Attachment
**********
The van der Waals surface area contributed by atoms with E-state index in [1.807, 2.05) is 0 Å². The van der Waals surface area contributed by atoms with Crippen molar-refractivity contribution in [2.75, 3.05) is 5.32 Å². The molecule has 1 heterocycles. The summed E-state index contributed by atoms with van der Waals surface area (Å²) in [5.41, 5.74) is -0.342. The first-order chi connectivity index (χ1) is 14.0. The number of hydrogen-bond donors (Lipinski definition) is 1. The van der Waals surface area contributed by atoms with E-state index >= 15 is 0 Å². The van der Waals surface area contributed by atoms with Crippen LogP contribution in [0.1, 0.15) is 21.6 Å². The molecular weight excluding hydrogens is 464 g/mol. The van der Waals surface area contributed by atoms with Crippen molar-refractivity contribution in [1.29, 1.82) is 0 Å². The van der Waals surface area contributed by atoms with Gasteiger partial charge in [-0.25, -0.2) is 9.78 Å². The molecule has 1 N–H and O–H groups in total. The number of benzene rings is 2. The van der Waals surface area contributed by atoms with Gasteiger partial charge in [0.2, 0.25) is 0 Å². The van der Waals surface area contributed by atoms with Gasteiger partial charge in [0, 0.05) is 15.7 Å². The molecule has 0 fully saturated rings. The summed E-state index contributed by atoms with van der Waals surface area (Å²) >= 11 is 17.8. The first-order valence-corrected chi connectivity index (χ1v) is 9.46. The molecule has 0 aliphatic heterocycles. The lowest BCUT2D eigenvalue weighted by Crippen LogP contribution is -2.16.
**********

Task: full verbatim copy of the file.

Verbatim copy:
The van der Waals surface area contributed by atoms with E-state index in [1.807, 2.05) is 0 Å². The van der Waals surface area contributed by atoms with Crippen molar-refractivity contribution in [2.75, 3.05) is 5.32 Å². The molecule has 1 heterocycles. The summed E-state index contributed by atoms with van der Waals surface area (Å²) in [5.41, 5.74) is -0.342. The first-order chi connectivity index (χ1) is 14.0. The number of hydrogen-bond donors (Lipinski definition) is 1. The van der Waals surface area contributed by atoms with E-state index >= 15 is 0 Å². The van der Waals surface area contributed by atoms with Crippen LogP contribution in [0.1, 0.15) is 21.6 Å². The molecular weight excluding hydrogens is 464 g/mol. The van der Waals surface area contributed by atoms with Crippen molar-refractivity contribution in [1.29, 1.82) is 0 Å². The van der Waals surface area contributed by atoms with Gasteiger partial charge in [-0.25, -0.2) is 9.78 Å². The molecule has 1 N–H and O–H groups in total. The number of benzene rings is 2. The van der Waals surface area contributed by atoms with Gasteiger partial charge in [0.2, 0.25) is 0 Å². The van der Waals surface area contributed by atoms with Gasteiger partial charge in [0, 0.05) is 15.7 Å². The molecule has 0 fully saturated rings. The summed E-state index contributed by atoms with van der Waals surface area (Å²) >= 11 is 17.8. The first-order valence-corrected chi connectivity index (χ1v) is 9.46. The molecule has 0 aliphatic heterocycles. The lowest BCUT2D eigenvalue weighted by Crippen LogP contribution is -2.16.